Chuck: He did hide it in a toilet tank; maybe it had tape on the—who am I kidding, Archie’s never seen The Godfather. Arguably the one smart thing he did was throw it into the Sweetwater River at the end of the episode after accepting that he just shouldn’t have it. Nothing important ever washes back up from Sweetwater River.

Robyn: The bOok of reg



Robyn: The town is freaked out about The Black Hood, so there is a town meeting. My bf said “all of these people care too much about the high school”.

David: To be fair, in towns this size the high school is like…the main industry? When you don’t have any industry or higher education everyone’s just filling trades for a community that exists basically to raise their young. Riverdale had one major industry and it turned out to be a cover for the drug trade of <sighs heavily, takes shot of whiskey> “jingle-jangle.”

Chuck: I think there IS a college, which smartly keeps everyone in town when they graduate. Archie’s douche of a would-be mentor from episode 5 was from there. But your point stands anyway. So Alice Cooper is using the Town Hall as an excuse to advocate for closing Southside High for good, which would CLEARLY create more problems than it would solve. Yet she doesn’t have an obvious ulterior motive; Alice isn’t manipulating the town for her own ends. That’s all Hiram and Hermione, observing that Fred Andrews rallying the town against fear is “a problem.”

Robyn: What the hell are they up to, anyway?

Chuck: My guess? Capitalize on chaos, lower property values, buy it all up and own the town. But that’s got nothing to do with Alice; the woman is a true believer. We know she used to run with The Serpents herself…some serious shit must’ve happened to her during that time in her life.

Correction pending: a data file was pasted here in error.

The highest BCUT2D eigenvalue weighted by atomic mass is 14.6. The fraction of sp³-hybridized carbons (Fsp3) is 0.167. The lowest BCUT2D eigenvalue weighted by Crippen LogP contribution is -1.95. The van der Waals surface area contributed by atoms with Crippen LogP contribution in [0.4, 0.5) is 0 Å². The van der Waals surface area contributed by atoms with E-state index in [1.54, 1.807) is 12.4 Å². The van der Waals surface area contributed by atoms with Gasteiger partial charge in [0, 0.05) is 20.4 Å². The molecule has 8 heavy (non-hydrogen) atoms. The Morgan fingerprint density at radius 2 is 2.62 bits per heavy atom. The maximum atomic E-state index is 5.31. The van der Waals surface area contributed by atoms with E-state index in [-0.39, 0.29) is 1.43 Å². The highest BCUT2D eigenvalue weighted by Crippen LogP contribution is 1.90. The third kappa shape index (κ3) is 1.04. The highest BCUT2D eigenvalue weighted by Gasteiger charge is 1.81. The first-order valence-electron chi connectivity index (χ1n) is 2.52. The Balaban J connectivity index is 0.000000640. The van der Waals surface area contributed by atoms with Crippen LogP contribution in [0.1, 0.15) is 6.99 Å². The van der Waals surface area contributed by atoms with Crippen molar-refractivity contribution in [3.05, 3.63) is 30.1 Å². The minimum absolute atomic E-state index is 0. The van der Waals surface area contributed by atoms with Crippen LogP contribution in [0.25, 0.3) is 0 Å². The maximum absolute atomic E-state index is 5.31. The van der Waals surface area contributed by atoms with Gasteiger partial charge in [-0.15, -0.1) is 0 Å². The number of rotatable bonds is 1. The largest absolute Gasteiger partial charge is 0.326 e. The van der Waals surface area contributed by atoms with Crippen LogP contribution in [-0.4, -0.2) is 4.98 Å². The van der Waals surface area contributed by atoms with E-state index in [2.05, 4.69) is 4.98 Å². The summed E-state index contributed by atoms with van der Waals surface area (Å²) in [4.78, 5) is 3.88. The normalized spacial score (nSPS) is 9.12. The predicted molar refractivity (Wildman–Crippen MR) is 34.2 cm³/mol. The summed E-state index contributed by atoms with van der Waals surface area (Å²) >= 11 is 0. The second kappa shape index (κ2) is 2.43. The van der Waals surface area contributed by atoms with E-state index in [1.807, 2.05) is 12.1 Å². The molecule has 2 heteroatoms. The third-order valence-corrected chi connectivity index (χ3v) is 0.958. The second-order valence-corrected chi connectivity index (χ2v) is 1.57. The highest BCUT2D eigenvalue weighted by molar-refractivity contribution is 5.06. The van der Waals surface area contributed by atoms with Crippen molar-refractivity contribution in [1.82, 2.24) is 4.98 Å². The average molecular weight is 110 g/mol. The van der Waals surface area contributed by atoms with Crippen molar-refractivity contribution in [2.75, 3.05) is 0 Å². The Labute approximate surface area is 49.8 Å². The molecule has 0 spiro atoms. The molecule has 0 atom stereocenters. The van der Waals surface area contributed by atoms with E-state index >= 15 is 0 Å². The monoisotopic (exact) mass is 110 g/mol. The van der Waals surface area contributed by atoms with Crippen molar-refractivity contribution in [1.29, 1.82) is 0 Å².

David: Oh man I’ll bet solid money there’s a photo of her in a Serpent jacket we’ll see before this season is over. Mädchen Amick is EATING THIS ROLE UP and ALL OF THE SCENERY AROUND IT and I’m having a blast seeing this new stage of her career, especially ever since she was so underused in the third season of Twin Peaks.

Robyn: There was nothing more over-the-top than her crying and yelling at Betty because she is just so worried about her daughters.

David: I really can’t tell if it’s true concern or just theater though? Which is to the credit of everyone involved, but the entire Polly storyline is so utterly insane that there’s nothing I wouldn’t put past Betty’s parents (especially her dad, who is definitely a serial killer). There was the line from last week where she goes “I’m carrying my dead cousin’s twins” and I just couldn’t stop laughing. How is this show a real thing on television? How do you react realistically, as an actor, to a line that thoroughly bugfuck?

Robyn: Totally agree, I have no idea what is supposed to be genuine and what isn’t.

Chuck: Meanwhile, as the town’s adults are tearing each other apart verbally, The Bulldogs and the Serpents are tearing each other apart physically.


Robyn: Apparently Sweet Pea has a glass jaw?

David: Why is this grown-ass teenage man named Sweet Pea again, for that matter?

Chuck: I have no idea, but that was my favorite part of the episode: Archie Saitama-ing Sweet Pea so hard it triggers this Carly Simon-ass song (that brilliantly starts “In my bones / I can feel it in my bones”) that plays against the intercut rumble and town hall.